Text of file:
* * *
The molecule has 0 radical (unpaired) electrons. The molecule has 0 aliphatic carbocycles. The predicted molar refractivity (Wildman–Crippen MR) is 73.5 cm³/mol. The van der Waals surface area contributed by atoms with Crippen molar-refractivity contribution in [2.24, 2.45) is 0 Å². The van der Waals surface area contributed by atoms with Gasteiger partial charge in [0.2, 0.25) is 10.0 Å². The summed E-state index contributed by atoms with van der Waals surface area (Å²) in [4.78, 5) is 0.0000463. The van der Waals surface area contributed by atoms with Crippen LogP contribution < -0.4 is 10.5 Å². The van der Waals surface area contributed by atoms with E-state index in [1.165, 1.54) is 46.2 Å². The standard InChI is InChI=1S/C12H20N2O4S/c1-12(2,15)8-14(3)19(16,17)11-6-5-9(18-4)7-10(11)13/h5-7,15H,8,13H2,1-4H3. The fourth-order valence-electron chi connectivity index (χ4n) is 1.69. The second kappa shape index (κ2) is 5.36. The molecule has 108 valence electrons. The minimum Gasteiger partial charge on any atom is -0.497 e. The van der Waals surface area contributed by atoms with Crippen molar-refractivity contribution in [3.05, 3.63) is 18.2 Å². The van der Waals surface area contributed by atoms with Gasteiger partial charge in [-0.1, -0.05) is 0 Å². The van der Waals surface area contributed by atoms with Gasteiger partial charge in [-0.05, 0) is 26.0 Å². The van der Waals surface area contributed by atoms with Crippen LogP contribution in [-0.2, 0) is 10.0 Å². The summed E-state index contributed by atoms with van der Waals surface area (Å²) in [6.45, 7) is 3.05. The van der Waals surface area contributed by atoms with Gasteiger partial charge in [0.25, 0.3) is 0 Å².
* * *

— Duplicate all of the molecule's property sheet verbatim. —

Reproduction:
The molecule has 0 radical (unpaired) electrons. The molecule has 0 aliphatic carbocycles. The predicted molar refractivity (Wildman–Crippen MR) is 73.5 cm³/mol. The van der Waals surface area contributed by atoms with Crippen molar-refractivity contribution in [2.24, 2.45) is 0 Å². The van der Waals surface area contributed by atoms with Gasteiger partial charge in [0.2, 0.25) is 10.0 Å². The summed E-state index contributed by atoms with van der Waals surface area (Å²) in [4.78, 5) is 0.0000463. The van der Waals surface area contributed by atoms with Crippen LogP contribution < -0.4 is 10.5 Å². The van der Waals surface area contributed by atoms with E-state index in [1.165, 1.54) is 46.2 Å². The standard InChI is InChI=1S/C12H20N2O4S/c1-12(2,15)8-14(3)19(16,17)11-6-5-9(18-4)7-10(11)13/h5-7,15H,8,13H2,1-4H3. The fourth-order valence-electron chi connectivity index (χ4n) is 1.69. The second kappa shape index (κ2) is 5.36. The molecule has 108 valence electrons. The minimum Gasteiger partial charge on any atom is -0.497 e. The van der Waals surface area contributed by atoms with Crippen molar-refractivity contribution in [3.05, 3.63) is 18.2 Å². The van der Waals surface area contributed by atoms with Gasteiger partial charge in [-0.1, -0.05) is 0 Å². The van der Waals surface area contributed by atoms with Gasteiger partial charge in [-0.05, 0) is 26.0 Å². The van der Waals surface area contributed by atoms with Crippen LogP contribution in [-0.2, 0) is 10.0 Å². The summed E-state index contributed by atoms with van der Waals surface area (Å²) in [6.45, 7) is 3.05. The van der Waals surface area contributed by atoms with Gasteiger partial charge in [0.25, 0.3) is 0 Å².